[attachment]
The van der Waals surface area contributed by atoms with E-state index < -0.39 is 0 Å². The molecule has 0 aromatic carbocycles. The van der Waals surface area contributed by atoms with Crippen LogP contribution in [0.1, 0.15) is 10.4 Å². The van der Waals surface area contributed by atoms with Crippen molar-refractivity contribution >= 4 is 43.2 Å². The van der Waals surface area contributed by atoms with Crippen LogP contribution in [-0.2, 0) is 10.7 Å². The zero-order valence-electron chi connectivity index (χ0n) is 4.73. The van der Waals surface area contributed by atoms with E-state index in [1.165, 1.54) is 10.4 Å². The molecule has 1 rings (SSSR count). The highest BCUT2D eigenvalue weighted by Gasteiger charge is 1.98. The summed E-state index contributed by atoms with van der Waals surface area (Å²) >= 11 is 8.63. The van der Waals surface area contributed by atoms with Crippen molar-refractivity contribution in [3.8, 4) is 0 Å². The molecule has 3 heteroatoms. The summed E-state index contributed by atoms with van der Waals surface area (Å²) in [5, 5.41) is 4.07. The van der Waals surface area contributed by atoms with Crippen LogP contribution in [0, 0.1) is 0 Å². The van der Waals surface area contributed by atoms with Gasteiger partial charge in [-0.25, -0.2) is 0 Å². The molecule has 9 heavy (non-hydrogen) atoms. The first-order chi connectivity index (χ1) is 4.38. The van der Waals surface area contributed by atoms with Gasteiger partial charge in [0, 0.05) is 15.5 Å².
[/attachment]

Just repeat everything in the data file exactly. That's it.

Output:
The van der Waals surface area contributed by atoms with E-state index < -0.39 is 0 Å². The molecule has 0 aromatic carbocycles. The van der Waals surface area contributed by atoms with Crippen LogP contribution in [0.1, 0.15) is 10.4 Å². The van der Waals surface area contributed by atoms with Crippen molar-refractivity contribution >= 4 is 43.2 Å². The van der Waals surface area contributed by atoms with Crippen LogP contribution in [-0.2, 0) is 10.7 Å². The zero-order valence-electron chi connectivity index (χ0n) is 4.73. The van der Waals surface area contributed by atoms with E-state index in [1.165, 1.54) is 10.4 Å². The molecule has 1 rings (SSSR count). The highest BCUT2D eigenvalue weighted by Gasteiger charge is 1.98. The summed E-state index contributed by atoms with van der Waals surface area (Å²) >= 11 is 8.63. The van der Waals surface area contributed by atoms with Crippen molar-refractivity contribution in [3.8, 4) is 0 Å². The molecule has 3 heteroatoms. The summed E-state index contributed by atoms with van der Waals surface area (Å²) in [5, 5.41) is 4.07. The van der Waals surface area contributed by atoms with Crippen LogP contribution in [0, 0.1) is 0 Å². The van der Waals surface area contributed by atoms with Gasteiger partial charge in [-0.25, -0.2) is 0 Å². The molecule has 9 heavy (non-hydrogen) atoms. The first-order chi connectivity index (χ1) is 4.38. The van der Waals surface area contributed by atoms with Gasteiger partial charge in [0, 0.05) is 15.5 Å².